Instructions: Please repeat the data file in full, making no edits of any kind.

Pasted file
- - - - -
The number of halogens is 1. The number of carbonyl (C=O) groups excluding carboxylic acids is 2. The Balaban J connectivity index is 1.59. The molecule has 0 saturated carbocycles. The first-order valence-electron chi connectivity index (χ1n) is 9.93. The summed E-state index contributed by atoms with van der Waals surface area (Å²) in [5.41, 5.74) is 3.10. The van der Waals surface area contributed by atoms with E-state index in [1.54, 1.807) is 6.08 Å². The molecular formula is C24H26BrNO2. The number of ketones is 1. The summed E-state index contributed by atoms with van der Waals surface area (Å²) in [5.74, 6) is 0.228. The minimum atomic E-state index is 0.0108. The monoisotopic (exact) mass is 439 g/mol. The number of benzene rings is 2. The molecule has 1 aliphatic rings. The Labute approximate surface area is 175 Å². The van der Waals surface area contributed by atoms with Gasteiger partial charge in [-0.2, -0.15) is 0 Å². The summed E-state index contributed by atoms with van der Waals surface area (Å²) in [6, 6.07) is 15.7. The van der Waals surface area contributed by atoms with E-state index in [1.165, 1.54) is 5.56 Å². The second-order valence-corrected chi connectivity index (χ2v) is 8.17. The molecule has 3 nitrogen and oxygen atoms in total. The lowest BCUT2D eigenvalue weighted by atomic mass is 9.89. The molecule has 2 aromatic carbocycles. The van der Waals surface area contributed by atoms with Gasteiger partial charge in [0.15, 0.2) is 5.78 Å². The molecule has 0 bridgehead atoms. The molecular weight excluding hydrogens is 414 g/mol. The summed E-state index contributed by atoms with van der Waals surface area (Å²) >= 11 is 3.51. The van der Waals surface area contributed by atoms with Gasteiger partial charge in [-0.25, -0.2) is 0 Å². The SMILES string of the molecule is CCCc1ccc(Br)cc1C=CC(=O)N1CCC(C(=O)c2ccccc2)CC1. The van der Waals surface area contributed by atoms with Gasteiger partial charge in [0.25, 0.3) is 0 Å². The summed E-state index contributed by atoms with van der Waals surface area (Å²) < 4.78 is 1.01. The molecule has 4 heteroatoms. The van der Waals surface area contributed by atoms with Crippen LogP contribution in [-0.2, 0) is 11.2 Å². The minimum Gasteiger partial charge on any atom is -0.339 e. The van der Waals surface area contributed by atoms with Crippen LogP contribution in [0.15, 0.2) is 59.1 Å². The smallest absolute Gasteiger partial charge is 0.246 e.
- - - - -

The number of halogens is 1. The number of carbonyl (C=O) groups excluding carboxylic acids is 2. The Balaban J connectivity index is 1.59. The molecule has 0 saturated carbocycles. The first-order valence-electron chi connectivity index (χ1n) is 9.93. The summed E-state index contributed by atoms with van der Waals surface area (Å²) in [5.41, 5.74) is 3.10. The van der Waals surface area contributed by atoms with E-state index in [1.54, 1.807) is 6.08 Å². The molecular formula is C24H26BrNO2. The number of ketones is 1. The summed E-state index contributed by atoms with van der Waals surface area (Å²) in [5.74, 6) is 0.228. The minimum atomic E-state index is 0.0108. The monoisotopic (exact) mass is 439 g/mol. The number of benzene rings is 2. The molecule has 1 aliphatic rings. The Labute approximate surface area is 175 Å². The van der Waals surface area contributed by atoms with Gasteiger partial charge in [-0.2, -0.15) is 0 Å². The summed E-state index contributed by atoms with van der Waals surface area (Å²) in [6, 6.07) is 15.7. The van der Waals surface area contributed by atoms with E-state index in [1.165, 1.54) is 5.56 Å². The second-order valence-corrected chi connectivity index (χ2v) is 8.17. The molecule has 3 nitrogen and oxygen atoms in total. The lowest BCUT2D eigenvalue weighted by atomic mass is 9.89. The molecule has 2 aromatic carbocycles. The van der Waals surface area contributed by atoms with Gasteiger partial charge in [0.15, 0.2) is 5.78 Å². The molecule has 0 bridgehead atoms. The molecular weight excluding hydrogens is 414 g/mol. The summed E-state index contributed by atoms with van der Waals surface area (Å²) >= 11 is 3.51. The van der Waals surface area contributed by atoms with Gasteiger partial charge in [-0.25, -0.2) is 0 Å². The SMILES string of the molecule is CCCc1ccc(Br)cc1C=CC(=O)N1CCC(C(=O)c2ccccc2)CC1. The van der Waals surface area contributed by atoms with Gasteiger partial charge in [0.25, 0.3) is 0 Å². The summed E-state index contributed by atoms with van der Waals surface area (Å²) < 4.78 is 1.01. The molecule has 4 heteroatoms. The van der Waals surface area contributed by atoms with Crippen LogP contribution in [-0.2, 0) is 11.2 Å². The minimum Gasteiger partial charge on any atom is -0.339 e. The van der Waals surface area contributed by atoms with Crippen LogP contribution in [0.15, 0.2) is 59.1 Å². The smallest absolute Gasteiger partial charge is 0.246 e.